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DeKalb Co. receives more budget increase requests

DeKALB – The DeKalb County Board can add two more budget appeals to its list of considerations as departments seek relief from a proposed budget that is roughly $6 million less than this year’s.

The supervisor of assessments office and DeKalb County Convention and Visitors Bureau requested an additional $7,300 and $5,000, respectively, which were both approved by the DeKalb County Economic Development Committee.

For the assessor, the request is an attempt to restore some of the staffing cuts implemented this year, when a full-time position was cut to half-time. The additional funding would allow for nine more hours a week to help with increased property assessment questions and appeals fielded by the office.

Pat Vary, a DeKalb Democrat and chairwoman of the economic development committee, said the request was reasonable and the assessor’s office is just one example of the quandary board members face as demands for services increase and revenues decline.

“People aren’t happy about [property] assessments, so the office becomes kind of a lightning rod,” Vary said. “This is one of the places where people interact with the county about their problems, and we need to make sure we have enough people there.”

Proponents of the Convention and Visitors Bureau request say it would be one of the wisest county investments because of the return on the dollar.

The county plans to provide the visitors bureau with $10,000 next year, an amount the state will match. If the county agrees to provide $5,000 more, the visitors bureau would receive another $5,000 from the state as well. Vary pointed to the example of last year’s Hollywood filming in the area, which helped bring in more than $7 million to the local economy.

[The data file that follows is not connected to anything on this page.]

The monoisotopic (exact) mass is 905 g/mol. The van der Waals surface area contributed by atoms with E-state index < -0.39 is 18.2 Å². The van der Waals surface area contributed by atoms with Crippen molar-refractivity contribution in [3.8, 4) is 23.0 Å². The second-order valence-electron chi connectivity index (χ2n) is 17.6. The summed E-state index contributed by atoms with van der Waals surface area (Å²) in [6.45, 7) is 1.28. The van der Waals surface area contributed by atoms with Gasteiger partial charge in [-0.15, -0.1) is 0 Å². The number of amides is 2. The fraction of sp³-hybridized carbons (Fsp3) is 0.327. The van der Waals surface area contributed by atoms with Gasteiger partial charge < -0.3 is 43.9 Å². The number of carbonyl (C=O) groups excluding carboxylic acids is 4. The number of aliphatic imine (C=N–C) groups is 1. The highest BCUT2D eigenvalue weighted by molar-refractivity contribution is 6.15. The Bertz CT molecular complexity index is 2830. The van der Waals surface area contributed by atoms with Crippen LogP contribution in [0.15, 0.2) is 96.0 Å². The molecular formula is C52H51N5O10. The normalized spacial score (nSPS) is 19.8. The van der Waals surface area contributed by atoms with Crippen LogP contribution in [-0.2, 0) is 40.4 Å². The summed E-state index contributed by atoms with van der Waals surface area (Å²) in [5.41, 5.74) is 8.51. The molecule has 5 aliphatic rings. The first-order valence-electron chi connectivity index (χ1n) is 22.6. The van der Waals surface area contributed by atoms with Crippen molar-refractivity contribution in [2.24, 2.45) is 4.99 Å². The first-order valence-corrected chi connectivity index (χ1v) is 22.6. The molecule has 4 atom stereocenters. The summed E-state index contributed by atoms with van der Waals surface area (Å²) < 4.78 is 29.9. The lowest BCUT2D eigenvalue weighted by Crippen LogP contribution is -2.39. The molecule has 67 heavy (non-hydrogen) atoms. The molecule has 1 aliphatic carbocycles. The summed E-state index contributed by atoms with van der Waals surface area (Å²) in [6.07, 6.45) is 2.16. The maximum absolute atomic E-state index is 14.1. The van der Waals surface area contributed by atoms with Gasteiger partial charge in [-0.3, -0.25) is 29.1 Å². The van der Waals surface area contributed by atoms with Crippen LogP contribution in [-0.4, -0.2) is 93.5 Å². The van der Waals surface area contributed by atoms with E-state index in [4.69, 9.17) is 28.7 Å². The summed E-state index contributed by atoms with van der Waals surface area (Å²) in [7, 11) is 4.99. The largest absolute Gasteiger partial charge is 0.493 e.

The county contribution would also come from the opportunity fund as opposed to property tax sources. The opportunity fund is an account shared with the city of DeKalb from revenue generated by certain businesses on Sycamore Road.

But increasing the bureau’s budget by 50 percent in two consecutive years – even if it includes no property tax – is difficult to support on principle when other departments are facing cuts, said Jeff Whelan, a DeKalb Republican who was the lone opponent of the increase on the economic development committee.

“That is a lot of increase when all the other departments have been cut,” he said. “I wouldn’t mind 10 percent, but 50 percent when we are struggling is hard.”

Although the committee approved the increases, all budget appeals also must be approved by the finance committee and full county board. Vary and Whelan agreed it would be difficult for all committee-approved appeals to make the final cut, especially with departments such as the sheriff’s office and public defender’s office seeking significant staffing increases.

For every $10,000 increase in the proposed budget, taxes could increase by 32 cents a person – something board members want to avoid. The other option would be to draw down reserves by more than the proposed $900,000, which also is unattractive, Whelan said.

“You can only spend so much of what you are bringing in,” he said.

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